Jan Salter: ‘Faces of Nepal’ artist passes away

When I was growing up, I always saw her playing with dogs in her home. She had rented my grandfather’s brother’s place in Gairidhara of Kathmandu for nearly two decades, and all I knew about her was that she was a British lady who was ‘strict’. I also knew that she was a ‘good’ artist.

As a dog lover myself, I had always wanted to talk to her, but her grey hair and wrinkled face always frightened me and her strict persona made me wonder if she would talk to a kid like me.

A few years ago due to her deteriorating health, she decided to move back to the UK and today as news broke that Jan Salter passed away yesterday at her home in Lyme Regis in the UK aged 82, a certain regret started to creep in. All these years she lived close to my house, yet I knew so little about this lady who was not only a great artist but also an avid social worker who had always wanted to do good for the society.

Salter first visited Nepal in 1968 as part of her world tour and fell in love with it like many others. She initially worked as a hairdresser at Boris Lissanevitch’s Royal Hotel (now Yak and Yeti). But soon continued her journey to travel the world.

Having seen so little of Nepal, she returned in 1975 to experience more of the Himalayan Kingdom because she knew there was much more to explore here. She decided to stay and slowly trekked around the country. In the 80s, she visited an art show by the great Indonesian artist Affandi who told Salter that she could be more than an average painter and that drove her forward to paint and sketch more of what she saw in Nepal. The book she published with the help of the late Harka Gurung is a proof of that.

Faces of Nepal is more than a book. It shows the diversity of the people living in Nepal. It gives Nepalis a reason to be proud. Without her book, many in Nepal would not have known the extent of the diversity within their own country.

And that is not all that she was famous her. Her most notable work changed the lives of the thousands of street dogs in Nepal. When she realised that the street dogs were being killed by the municipalities, she decided to take a stand against the use of strychnine poison. She gave municipalities an example of Jaipur of India, a city which was able to deal with its stray dog population without poisoning them.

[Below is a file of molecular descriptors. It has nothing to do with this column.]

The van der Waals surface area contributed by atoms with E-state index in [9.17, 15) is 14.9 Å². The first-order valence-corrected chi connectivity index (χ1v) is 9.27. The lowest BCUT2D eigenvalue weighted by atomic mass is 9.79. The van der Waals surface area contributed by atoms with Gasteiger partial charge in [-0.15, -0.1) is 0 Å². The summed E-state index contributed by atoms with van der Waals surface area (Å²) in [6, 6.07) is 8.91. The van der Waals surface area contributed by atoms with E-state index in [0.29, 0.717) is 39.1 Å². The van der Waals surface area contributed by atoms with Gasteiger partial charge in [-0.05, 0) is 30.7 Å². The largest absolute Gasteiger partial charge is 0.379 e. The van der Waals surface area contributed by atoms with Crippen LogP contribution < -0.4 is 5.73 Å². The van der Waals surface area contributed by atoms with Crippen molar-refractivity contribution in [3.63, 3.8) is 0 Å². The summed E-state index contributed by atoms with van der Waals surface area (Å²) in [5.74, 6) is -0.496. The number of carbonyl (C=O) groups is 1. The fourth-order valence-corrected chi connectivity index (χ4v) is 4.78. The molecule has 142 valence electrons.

Slater also established the Kathmandu Animal Training (KAT) Centre. She came up with a plan to implement ABC (animal birth control) to stop the population of street dogs from multiplying. “In a way, it’s like family planning to dogs,” she joked in an interview.

“She didn’t do it for only the dogs, but also for the people in the community. She felt what the people were doing was inhumane and that people needed to stop doing that as it would also affect their own lives because if they cared for dogs they would care for people too,” says Kanak Mani Dixit, who knew Salter while working with her in the 90s.

During her time here in Nepal she never looked for recognition or applause for her work. She just got about it did her work the way she knew how to. People close to her say that she was self-confident and always worked at what she wanted to do. There was no stopping her.

But for the last eight years, she was fighting with Parkinson’s disease–a reason why she stopped painting. But that gave her an extra ounce of motivation to work at providing proper care for dogs through KAT Centre.

“She wasn’t just emotional, she always had a plan–a scientific and practical way of doing things,” adds Dixit.

To some, she was an artist, someone who changed the art scene in Nepal. To many, she was a social worker whose efforts paved way for dog safety in Nepal. She was a genuine human being who always wanted to do good for the society.

But to me, she was the old lady across the road whom I will never get to have talk to.

You can leave your message on a website dedicated to her. 


Published on April 30th, Monday, 2018 2:58 PM

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